|valence||# of coefficients||# unique ±,≠0||solution|
The contribution of each quad of a torus mesh to the global volume is color-coded.
For a Loop mesh the points are from the one-ring around a triangular facet. Common topologies are
The corresponding trilinear forms have dimensions 9x9x9, 10x10x10, ... . At the moment, we have calculated the trilinear forms for valences up to 12. Some solutions are only in numeric precision.
|valence||# of coefficients||# unique ±,≠0||solution||# unique ±,≠0||solution|
The contribution of each triangle of a torus mesh to the global volume is color-coded.
Possible applications of our new formula are
Our framework makes it possible to obtain the trilinear forms that compute the volume enclosed by surfaces defined by three other well-known subdivision schemes:
Catmull-Clark and Loop subdivision allow B-spline curve subdivision along edge cycles. These edges are called crease edges. When the crease edges are sharp, i.e. the crease rule depth is infinite, new trilinear forms need to be derived in order to compute the enclosed volume. The surface near the sharp crease edges typically depends on fewer control points than for regular Catmull-Clark patches. Consequently, the trilinear forms have fewer coefficients. We have treated sharp creases for Catmull-Clark and Loop in the next section.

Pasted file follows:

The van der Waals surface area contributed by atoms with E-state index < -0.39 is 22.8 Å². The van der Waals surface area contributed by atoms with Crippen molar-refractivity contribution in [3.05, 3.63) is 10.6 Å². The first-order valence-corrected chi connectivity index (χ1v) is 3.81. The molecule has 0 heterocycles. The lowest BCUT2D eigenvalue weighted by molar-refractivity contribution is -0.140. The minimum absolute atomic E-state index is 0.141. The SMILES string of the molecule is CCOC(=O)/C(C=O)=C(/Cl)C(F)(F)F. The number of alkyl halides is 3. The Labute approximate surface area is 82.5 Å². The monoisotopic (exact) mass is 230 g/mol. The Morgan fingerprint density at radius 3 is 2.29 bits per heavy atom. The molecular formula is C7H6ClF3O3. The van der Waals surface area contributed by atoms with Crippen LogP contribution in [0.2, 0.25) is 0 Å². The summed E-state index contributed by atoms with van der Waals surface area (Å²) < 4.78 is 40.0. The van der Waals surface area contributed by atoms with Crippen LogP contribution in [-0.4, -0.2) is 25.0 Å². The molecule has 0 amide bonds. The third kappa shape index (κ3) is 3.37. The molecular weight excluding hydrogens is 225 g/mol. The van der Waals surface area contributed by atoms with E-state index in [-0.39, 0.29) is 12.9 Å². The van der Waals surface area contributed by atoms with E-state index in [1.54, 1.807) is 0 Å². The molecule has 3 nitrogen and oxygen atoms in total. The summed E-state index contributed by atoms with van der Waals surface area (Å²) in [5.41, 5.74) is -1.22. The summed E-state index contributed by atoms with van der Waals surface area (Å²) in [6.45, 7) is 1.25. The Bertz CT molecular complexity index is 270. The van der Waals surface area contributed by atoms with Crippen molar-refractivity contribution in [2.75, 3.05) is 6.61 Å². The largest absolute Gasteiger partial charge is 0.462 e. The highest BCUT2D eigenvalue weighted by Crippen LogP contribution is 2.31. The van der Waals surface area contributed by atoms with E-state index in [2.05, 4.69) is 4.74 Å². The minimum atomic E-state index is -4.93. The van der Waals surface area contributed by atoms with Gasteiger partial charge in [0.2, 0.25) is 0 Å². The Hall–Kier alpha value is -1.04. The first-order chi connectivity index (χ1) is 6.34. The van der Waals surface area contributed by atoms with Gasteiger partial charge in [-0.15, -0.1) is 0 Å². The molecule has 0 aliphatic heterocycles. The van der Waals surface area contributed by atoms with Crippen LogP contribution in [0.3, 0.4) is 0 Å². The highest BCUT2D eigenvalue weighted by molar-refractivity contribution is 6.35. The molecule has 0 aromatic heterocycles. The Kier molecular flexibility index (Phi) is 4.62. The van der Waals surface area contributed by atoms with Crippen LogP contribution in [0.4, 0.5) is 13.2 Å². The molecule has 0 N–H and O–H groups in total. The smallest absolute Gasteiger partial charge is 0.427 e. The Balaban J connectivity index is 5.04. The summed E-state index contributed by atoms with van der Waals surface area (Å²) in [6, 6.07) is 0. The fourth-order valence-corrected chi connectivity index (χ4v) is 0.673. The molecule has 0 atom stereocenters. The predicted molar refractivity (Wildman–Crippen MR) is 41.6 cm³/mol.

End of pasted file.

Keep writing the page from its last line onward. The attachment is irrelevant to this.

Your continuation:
The extension of our framework to moments of higher degree d is straightforward. Instead of trilinear forms, we have (d+3)-multilinear forms. This means however, that the number of coefficients grows steep in the degree of the momentum. Here is an overview for the regular topologies:
|scheme||center of gravity (d=1)||inertia (d=2)|
Since these numbers put a preliminary end to our exploration in 3D, we fallback to the 2D case: subdivision of curves. We describe how to compute area, centroid, and inertia of the subset in the plane enclosed by a subdivision curve. The derivation and examples are published here.
I have always tried to live in an ivory tower,
but a tide of shit is beating at its walls,
threatening to undermine it.
|by Jan Hakenberg, Ulrich Reif, Scott Schaefer, Joe Warren||published as viXra:1406.0060 - June 10th, 2014|